"I view failure as success if one learns from the error." Oh, so true and in fact one improves most by recognizing this process - artistic sceincve experiments - like breathing on the agar and waiting a fwew days.

The beer work is joyously stoic - a great combination that allows reflection - the marketing images and the newspring copy phrases mingle and echo. I have used words in my quilts.

Newspapers are dead in America. Your work here kindles what newspaperz used to be. Nostalgia and grace.

I am intrigued by your American and German sensibilities.

I also like the squash and even appreciate howt the underlayer shows through - it anchors the two together for me, but you know best.

Ange said...

With respect to errors - and even your intentions when you started out ... I must say that 'you took the words right out of my mouth.'

I too have two projects: one is original art of calligraphy on old wood. The other is Positive Planks for children's rooms which I would like to turn into a fair trade project one day.

The two directions diverge completely and are directed at different audiences. Both fulfill me for different reasons (although - in terms of artwork, it is the calligraphy on old wood that fills my soul), and yet, unlike you, I have only one blog.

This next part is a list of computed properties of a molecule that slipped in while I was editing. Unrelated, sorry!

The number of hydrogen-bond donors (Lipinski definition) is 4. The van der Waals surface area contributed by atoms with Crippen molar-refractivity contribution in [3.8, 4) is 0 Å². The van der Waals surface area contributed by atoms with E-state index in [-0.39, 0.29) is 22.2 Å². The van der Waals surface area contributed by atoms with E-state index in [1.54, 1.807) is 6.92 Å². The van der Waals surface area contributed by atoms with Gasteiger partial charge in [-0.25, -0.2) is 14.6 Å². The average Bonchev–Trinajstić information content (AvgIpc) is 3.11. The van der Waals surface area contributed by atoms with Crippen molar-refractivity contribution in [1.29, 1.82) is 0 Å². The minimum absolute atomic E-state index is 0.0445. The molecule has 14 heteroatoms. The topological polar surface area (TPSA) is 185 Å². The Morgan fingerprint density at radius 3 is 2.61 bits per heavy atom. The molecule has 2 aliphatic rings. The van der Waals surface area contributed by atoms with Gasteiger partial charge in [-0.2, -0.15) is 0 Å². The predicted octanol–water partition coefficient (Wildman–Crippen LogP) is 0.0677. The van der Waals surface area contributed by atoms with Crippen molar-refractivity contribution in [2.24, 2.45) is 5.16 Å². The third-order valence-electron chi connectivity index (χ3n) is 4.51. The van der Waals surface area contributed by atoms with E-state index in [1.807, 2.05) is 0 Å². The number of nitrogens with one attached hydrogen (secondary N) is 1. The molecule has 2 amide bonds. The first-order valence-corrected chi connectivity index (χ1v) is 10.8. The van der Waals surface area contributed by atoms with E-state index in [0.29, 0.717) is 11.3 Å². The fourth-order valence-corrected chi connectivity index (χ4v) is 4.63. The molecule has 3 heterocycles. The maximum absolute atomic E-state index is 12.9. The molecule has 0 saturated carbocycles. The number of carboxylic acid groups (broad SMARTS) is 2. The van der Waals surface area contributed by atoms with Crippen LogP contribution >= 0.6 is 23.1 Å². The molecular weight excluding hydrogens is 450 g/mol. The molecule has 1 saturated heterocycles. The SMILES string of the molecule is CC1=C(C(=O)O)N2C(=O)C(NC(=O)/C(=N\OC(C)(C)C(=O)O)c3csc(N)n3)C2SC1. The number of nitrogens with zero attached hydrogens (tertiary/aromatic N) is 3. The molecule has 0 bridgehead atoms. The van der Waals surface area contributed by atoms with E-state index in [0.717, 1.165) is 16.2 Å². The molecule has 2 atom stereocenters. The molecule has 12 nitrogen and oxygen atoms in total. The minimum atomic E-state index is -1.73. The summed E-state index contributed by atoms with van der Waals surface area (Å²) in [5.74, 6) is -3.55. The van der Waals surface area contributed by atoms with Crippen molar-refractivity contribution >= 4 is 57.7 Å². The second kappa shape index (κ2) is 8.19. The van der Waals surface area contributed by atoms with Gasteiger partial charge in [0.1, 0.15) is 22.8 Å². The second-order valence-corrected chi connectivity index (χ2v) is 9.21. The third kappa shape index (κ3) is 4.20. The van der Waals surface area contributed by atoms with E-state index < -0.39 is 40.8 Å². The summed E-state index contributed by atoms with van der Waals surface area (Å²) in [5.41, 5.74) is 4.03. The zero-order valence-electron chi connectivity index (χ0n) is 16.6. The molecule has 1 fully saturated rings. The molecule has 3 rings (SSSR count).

What unites the two directions is a common ground of 'using art to inspire through the power of the written word.' However, I am wondering if I shouldn't separate the two completely ...

My question is: Why do you write two???

ArtPropelled said...

I often find these phases of uncertainty to be the lull before the storm. Oh do think carefully before covering up the squash piece, Egmont. I really like it! The only area i might find slightly distracting is the yellow at the right end of the squash. I like the newsprint showing through ....it definitely adds to the piece.

Four Seasons in a Life said...

Dear Ange,

Forgive me for not having written you sooner to say thank you for following both my blogs, as I always write a thank you letter to each follower of my sites.

I wish to answer your question as to why I have two blogs that may appear similar when they are not. The Artist Within Us is my portfolio blog where I only show finished pieces of paintings or photographs. I do talk about the artwork from a personal point but not the process of it.

The Four Seasons in a Life blog reveals the artist behind the work. It is here I can share my thought processes and other ideas. You see art in progress; I share my joy and disappointments as well as doubt. These are things I cannot do at The Artist Within Us page., as it needs to maintain a professional appearance but the other place I can let my hair down so to speak.